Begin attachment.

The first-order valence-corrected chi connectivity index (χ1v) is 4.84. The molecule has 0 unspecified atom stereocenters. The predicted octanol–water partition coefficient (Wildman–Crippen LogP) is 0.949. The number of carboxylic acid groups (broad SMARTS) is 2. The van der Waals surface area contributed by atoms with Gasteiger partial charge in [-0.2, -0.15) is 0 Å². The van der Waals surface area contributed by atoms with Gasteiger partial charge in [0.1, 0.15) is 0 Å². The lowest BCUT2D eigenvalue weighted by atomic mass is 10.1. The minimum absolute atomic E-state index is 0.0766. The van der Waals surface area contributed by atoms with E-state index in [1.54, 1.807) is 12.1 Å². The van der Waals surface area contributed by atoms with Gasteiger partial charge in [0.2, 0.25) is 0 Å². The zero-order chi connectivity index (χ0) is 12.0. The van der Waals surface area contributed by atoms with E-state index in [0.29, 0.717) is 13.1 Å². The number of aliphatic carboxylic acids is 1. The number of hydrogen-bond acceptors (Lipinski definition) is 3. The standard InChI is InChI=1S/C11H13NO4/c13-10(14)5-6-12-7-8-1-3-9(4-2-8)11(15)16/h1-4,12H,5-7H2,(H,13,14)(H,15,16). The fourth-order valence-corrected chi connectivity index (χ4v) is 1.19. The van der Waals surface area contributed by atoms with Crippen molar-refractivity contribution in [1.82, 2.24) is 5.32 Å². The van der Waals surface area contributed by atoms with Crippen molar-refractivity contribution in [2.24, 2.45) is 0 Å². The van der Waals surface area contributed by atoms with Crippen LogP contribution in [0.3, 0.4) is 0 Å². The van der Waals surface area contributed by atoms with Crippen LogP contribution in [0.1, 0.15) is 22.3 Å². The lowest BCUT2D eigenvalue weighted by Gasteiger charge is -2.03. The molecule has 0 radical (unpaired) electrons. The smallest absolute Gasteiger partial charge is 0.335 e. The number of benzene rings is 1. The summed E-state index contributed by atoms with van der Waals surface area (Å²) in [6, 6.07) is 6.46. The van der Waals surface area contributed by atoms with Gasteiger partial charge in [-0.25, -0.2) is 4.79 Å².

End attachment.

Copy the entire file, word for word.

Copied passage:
The first-order valence-corrected chi connectivity index (χ1v) is 4.84. The molecule has 0 unspecified atom stereocenters. The predicted octanol–water partition coefficient (Wildman–Crippen LogP) is 0.949. The number of carboxylic acid groups (broad SMARTS) is 2. The van der Waals surface area contributed by atoms with Gasteiger partial charge in [-0.2, -0.15) is 0 Å². The van der Waals surface area contributed by atoms with Gasteiger partial charge in [0.1, 0.15) is 0 Å². The lowest BCUT2D eigenvalue weighted by atomic mass is 10.1. The minimum absolute atomic E-state index is 0.0766. The van der Waals surface area contributed by atoms with E-state index in [1.54, 1.807) is 12.1 Å². The van der Waals surface area contributed by atoms with Gasteiger partial charge in [0.2, 0.25) is 0 Å². The zero-order chi connectivity index (χ0) is 12.0. The van der Waals surface area contributed by atoms with E-state index in [0.29, 0.717) is 13.1 Å². The number of aliphatic carboxylic acids is 1. The number of hydrogen-bond acceptors (Lipinski definition) is 3. The standard InChI is InChI=1S/C11H13NO4/c13-10(14)5-6-12-7-8-1-3-9(4-2-8)11(15)16/h1-4,12H,5-7H2,(H,13,14)(H,15,16). The fourth-order valence-corrected chi connectivity index (χ4v) is 1.19. The van der Waals surface area contributed by atoms with Crippen molar-refractivity contribution in [1.82, 2.24) is 5.32 Å². The van der Waals surface area contributed by atoms with Crippen molar-refractivity contribution in [2.24, 2.45) is 0 Å². The van der Waals surface area contributed by atoms with Crippen LogP contribution in [0.3, 0.4) is 0 Å². The van der Waals surface area contributed by atoms with Crippen LogP contribution in [0.1, 0.15) is 22.3 Å². The lowest BCUT2D eigenvalue weighted by Gasteiger charge is -2.03. The molecule has 0 radical (unpaired) electrons. The smallest absolute Gasteiger partial charge is 0.335 e. The number of benzene rings is 1. The summed E-state index contributed by atoms with van der Waals surface area (Å²) in [6, 6.07) is 6.46. The van der Waals surface area contributed by atoms with Gasteiger partial charge in [-0.25, -0.2) is 4.79 Å².